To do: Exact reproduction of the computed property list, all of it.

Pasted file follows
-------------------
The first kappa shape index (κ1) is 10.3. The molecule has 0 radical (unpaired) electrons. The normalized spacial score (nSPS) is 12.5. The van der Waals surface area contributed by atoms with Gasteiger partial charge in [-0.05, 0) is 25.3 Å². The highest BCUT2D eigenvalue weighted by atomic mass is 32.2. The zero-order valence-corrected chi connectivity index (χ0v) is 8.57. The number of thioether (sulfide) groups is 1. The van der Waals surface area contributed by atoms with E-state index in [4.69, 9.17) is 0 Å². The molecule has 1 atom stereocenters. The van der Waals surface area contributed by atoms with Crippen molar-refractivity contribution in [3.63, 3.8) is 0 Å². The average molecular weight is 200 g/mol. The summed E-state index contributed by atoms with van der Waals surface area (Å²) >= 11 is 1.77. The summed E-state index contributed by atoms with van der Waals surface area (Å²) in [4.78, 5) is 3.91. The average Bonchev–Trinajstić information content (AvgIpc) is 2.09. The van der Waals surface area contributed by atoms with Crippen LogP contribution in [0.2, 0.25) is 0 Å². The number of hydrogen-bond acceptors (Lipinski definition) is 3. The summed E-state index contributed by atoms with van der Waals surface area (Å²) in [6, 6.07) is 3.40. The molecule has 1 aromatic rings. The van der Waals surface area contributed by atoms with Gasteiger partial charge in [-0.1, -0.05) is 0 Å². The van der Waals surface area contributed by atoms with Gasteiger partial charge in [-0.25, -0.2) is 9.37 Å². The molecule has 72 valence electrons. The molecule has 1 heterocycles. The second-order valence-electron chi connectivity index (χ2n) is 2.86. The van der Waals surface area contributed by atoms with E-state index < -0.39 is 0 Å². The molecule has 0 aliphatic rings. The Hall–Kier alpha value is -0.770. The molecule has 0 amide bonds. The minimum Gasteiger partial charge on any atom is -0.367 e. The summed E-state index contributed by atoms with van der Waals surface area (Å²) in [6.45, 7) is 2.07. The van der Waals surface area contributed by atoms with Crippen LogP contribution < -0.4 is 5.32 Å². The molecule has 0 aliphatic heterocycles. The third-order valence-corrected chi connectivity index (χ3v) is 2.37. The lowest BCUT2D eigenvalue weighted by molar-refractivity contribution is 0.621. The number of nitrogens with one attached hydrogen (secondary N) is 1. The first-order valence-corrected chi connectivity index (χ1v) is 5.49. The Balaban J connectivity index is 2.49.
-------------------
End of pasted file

The first kappa shape index (κ1) is 10.3. The molecule has 0 radical (unpaired) electrons. The normalized spacial score (nSPS) is 12.5. The van der Waals surface area contributed by atoms with Gasteiger partial charge in [-0.05, 0) is 25.3 Å². The highest BCUT2D eigenvalue weighted by atomic mass is 32.2. The zero-order valence-corrected chi connectivity index (χ0v) is 8.57. The number of thioether (sulfide) groups is 1. The van der Waals surface area contributed by atoms with E-state index in [4.69, 9.17) is 0 Å². The molecule has 1 atom stereocenters. The van der Waals surface area contributed by atoms with Crippen molar-refractivity contribution in [3.63, 3.8) is 0 Å². The average molecular weight is 200 g/mol. The summed E-state index contributed by atoms with van der Waals surface area (Å²) >= 11 is 1.77. The summed E-state index contributed by atoms with van der Waals surface area (Å²) in [4.78, 5) is 3.91. The average Bonchev–Trinajstić information content (AvgIpc) is 2.09. The van der Waals surface area contributed by atoms with Crippen LogP contribution in [0.2, 0.25) is 0 Å². The number of hydrogen-bond acceptors (Lipinski definition) is 3. The summed E-state index contributed by atoms with van der Waals surface area (Å²) in [6, 6.07) is 3.40. The molecule has 1 aromatic rings. The van der Waals surface area contributed by atoms with Gasteiger partial charge in [-0.1, -0.05) is 0 Å². The van der Waals surface area contributed by atoms with Gasteiger partial charge in [-0.25, -0.2) is 9.37 Å². The molecule has 72 valence electrons. The molecule has 1 heterocycles. The second-order valence-electron chi connectivity index (χ2n) is 2.86. The van der Waals surface area contributed by atoms with E-state index < -0.39 is 0 Å². The molecule has 0 aliphatic rings. The Hall–Kier alpha value is -0.770. The molecule has 0 amide bonds. The minimum Gasteiger partial charge on any atom is -0.367 e. The summed E-state index contributed by atoms with van der Waals surface area (Å²) in [6.45, 7) is 2.07. The van der Waals surface area contributed by atoms with Crippen LogP contribution < -0.4 is 5.32 Å². The molecule has 0 aliphatic heterocycles. The third-order valence-corrected chi connectivity index (χ3v) is 2.37. The lowest BCUT2D eigenvalue weighted by molar-refractivity contribution is 0.621. The number of nitrogens with one attached hydrogen (secondary N) is 1. The first-order valence-corrected chi connectivity index (χ1v) is 5.49. The Balaban J connectivity index is 2.49.